Don’t be a hero. Let the internet be the hero. As you write your song, keep a tab on your browser open with Rhymezone and Thesaurus. These two tabs will be essential in helping you think through word ideas. Sometimes you need a word that rhymes. And sometimes you need a synonym. Let the experts guide you.
5. Say the words out loud
Words and language are tricky. Sometimes they sound good when you read them in your head. But as soon as you say them out loud, your tongue gets tangled and it comes out sounding drastically different.
To save time with your writing later, say the words out loud. Even if you only have a handful of lines written. Play the original track (or the instrumental version) and sing the words out loud. If you’ve got family around and don’t want to disturb them, you can always just whisper the words. Whispering is surprisingly much more effective than merely saying the words in your head.
This exercise saves you time in the long run. When you say your lyrics out loud, you’re quickly able to tell if your written words are going to work or if it’s time to try something else.
6. Edit and refine
With any piece of written material, editing is your best friend. No one writes a masterpiece on the first try. It takes time and dedication to perfect.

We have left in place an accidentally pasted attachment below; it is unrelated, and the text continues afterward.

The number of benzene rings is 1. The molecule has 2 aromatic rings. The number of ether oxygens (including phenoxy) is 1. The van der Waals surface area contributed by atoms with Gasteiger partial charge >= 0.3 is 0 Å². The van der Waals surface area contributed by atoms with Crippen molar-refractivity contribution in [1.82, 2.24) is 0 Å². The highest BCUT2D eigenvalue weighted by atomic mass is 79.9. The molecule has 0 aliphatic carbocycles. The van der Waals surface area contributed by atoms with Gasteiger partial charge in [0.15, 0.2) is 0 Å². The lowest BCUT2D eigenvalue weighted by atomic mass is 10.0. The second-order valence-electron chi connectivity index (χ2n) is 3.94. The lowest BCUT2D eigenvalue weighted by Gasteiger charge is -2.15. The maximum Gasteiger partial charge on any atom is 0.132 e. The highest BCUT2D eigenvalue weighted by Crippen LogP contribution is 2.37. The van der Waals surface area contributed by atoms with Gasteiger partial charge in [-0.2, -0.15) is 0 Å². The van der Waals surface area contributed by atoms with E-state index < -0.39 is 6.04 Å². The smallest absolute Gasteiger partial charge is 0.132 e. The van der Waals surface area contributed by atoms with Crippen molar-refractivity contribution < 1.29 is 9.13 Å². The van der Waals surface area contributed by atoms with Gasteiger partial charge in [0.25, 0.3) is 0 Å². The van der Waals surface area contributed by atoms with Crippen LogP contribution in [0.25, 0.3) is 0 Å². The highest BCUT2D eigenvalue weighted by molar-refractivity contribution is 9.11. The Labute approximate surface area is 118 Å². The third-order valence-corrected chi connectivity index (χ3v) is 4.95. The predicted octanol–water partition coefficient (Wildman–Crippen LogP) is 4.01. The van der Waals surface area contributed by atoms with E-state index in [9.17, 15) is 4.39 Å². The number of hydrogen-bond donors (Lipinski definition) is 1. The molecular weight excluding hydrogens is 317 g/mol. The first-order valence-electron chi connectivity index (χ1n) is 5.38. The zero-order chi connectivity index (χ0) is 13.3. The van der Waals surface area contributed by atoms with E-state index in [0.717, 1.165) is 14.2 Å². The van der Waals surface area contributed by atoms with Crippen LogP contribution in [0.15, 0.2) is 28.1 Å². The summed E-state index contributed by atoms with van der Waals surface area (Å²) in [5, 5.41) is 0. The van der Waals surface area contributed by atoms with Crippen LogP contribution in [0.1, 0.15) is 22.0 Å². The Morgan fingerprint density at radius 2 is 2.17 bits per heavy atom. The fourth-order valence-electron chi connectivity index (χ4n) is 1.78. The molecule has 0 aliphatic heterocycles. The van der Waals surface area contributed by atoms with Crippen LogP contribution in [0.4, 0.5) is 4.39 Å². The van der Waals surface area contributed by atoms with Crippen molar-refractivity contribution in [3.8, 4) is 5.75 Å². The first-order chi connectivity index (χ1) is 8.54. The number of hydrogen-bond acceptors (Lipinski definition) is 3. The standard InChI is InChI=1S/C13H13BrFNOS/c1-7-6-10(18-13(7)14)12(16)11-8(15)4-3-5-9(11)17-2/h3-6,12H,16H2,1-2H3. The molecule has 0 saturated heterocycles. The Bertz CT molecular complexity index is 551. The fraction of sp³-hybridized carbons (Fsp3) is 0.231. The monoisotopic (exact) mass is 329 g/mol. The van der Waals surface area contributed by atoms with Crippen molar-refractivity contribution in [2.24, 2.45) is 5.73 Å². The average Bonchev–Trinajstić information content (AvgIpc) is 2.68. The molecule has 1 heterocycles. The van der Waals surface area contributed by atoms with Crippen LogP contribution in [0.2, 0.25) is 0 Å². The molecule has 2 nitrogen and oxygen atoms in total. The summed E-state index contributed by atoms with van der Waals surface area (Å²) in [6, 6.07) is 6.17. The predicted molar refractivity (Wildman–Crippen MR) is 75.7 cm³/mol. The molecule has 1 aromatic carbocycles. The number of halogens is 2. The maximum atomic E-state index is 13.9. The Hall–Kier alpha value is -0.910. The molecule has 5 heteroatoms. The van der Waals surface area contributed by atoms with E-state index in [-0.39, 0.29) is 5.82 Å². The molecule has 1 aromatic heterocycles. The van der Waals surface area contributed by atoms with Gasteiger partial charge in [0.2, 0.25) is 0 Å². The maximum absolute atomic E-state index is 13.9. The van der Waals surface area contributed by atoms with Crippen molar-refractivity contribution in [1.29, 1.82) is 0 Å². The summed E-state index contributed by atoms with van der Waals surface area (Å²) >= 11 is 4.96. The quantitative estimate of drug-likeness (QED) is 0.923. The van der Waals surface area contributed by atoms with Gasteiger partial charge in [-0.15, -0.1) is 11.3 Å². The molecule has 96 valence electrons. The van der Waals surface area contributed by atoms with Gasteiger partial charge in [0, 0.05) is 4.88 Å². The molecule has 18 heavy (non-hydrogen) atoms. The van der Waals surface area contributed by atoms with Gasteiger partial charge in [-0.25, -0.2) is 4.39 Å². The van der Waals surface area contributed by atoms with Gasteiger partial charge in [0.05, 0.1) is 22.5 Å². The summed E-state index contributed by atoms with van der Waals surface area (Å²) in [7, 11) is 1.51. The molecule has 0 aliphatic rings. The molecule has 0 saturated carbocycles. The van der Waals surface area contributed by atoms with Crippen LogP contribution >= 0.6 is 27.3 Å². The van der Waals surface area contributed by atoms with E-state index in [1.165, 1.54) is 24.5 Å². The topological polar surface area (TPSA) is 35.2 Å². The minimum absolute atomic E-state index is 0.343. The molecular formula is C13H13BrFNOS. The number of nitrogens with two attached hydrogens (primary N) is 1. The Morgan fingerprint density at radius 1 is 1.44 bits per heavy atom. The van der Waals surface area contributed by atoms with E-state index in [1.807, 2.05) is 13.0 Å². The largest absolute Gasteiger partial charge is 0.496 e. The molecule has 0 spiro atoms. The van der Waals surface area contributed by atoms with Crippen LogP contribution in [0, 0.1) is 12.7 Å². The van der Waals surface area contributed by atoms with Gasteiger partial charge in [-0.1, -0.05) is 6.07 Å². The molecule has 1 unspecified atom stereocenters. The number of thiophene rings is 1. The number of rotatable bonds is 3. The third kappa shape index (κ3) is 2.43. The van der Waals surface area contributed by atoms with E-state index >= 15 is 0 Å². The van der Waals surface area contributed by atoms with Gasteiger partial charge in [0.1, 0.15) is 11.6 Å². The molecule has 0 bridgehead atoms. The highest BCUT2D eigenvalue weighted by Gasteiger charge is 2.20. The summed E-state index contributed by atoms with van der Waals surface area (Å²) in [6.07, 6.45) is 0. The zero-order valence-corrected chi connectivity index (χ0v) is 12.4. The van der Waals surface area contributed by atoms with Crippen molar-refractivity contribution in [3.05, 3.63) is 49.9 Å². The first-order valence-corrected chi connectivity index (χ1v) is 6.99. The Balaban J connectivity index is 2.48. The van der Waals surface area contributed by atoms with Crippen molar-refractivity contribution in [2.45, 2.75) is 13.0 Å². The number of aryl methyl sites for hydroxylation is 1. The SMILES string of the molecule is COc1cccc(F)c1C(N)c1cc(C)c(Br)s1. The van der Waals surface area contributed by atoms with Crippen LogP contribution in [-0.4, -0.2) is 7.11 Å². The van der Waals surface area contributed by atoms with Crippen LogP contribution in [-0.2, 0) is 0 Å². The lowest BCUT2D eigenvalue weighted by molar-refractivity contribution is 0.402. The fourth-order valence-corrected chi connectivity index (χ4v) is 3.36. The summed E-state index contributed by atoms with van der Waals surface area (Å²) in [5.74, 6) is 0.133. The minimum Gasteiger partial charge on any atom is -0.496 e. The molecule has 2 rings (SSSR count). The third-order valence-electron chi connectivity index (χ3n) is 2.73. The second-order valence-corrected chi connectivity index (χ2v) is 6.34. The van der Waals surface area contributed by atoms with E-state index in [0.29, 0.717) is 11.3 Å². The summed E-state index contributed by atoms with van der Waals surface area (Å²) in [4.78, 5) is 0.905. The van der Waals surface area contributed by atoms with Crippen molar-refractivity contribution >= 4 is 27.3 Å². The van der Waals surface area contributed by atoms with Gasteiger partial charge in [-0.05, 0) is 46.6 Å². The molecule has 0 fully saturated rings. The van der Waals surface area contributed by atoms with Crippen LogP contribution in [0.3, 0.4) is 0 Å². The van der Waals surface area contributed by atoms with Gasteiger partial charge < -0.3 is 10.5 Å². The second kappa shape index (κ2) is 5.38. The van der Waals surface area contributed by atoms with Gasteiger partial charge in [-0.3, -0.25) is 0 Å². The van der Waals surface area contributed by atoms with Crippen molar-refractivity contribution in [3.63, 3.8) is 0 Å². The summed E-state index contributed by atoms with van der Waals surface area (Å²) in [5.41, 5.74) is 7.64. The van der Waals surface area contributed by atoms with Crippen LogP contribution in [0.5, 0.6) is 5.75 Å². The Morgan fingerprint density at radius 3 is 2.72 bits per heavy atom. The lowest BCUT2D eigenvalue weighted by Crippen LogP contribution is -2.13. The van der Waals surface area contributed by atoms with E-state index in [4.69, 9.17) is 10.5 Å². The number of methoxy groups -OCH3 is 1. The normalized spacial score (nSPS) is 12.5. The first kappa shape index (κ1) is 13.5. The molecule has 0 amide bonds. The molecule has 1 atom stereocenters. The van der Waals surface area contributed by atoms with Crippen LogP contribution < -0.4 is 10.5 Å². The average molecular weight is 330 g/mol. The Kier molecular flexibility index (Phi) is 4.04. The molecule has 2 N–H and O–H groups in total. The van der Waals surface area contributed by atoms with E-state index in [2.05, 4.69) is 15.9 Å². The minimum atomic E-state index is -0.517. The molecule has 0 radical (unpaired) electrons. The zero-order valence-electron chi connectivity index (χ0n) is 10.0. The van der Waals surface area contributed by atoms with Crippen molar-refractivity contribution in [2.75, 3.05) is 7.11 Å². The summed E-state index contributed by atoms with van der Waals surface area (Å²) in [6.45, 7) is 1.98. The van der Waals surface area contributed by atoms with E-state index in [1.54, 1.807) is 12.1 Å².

If you’ve been writing lyrics for a few hours, sometimes it’s best to take a break. Sleep on it and then open up your song the next day. With a fresh mind, you’ll find you have a whole new perspective on your song. This will allow you to further refine and improve your lyrics.
Another option is to show your lyrics to a friend or family member. Have them read through the lyrics (or sing them!) and provide their feedback. Did they understand the topic? What parts were they confused on? Peer to peer feedback is always essential in any creative endeavor and can be immensely helpful in writing educational parody songs.
Just like learning any skill, writing your own song may be a challenging task at first.
But keep going! I promise it gets easier and easier with each song. It’s an incredibly rewarding feeling to create a song or video with educational value that others can learn from. Keep moving forward and always feel free to reach out to us if you have any thoughts or questions. Happy creating 🙂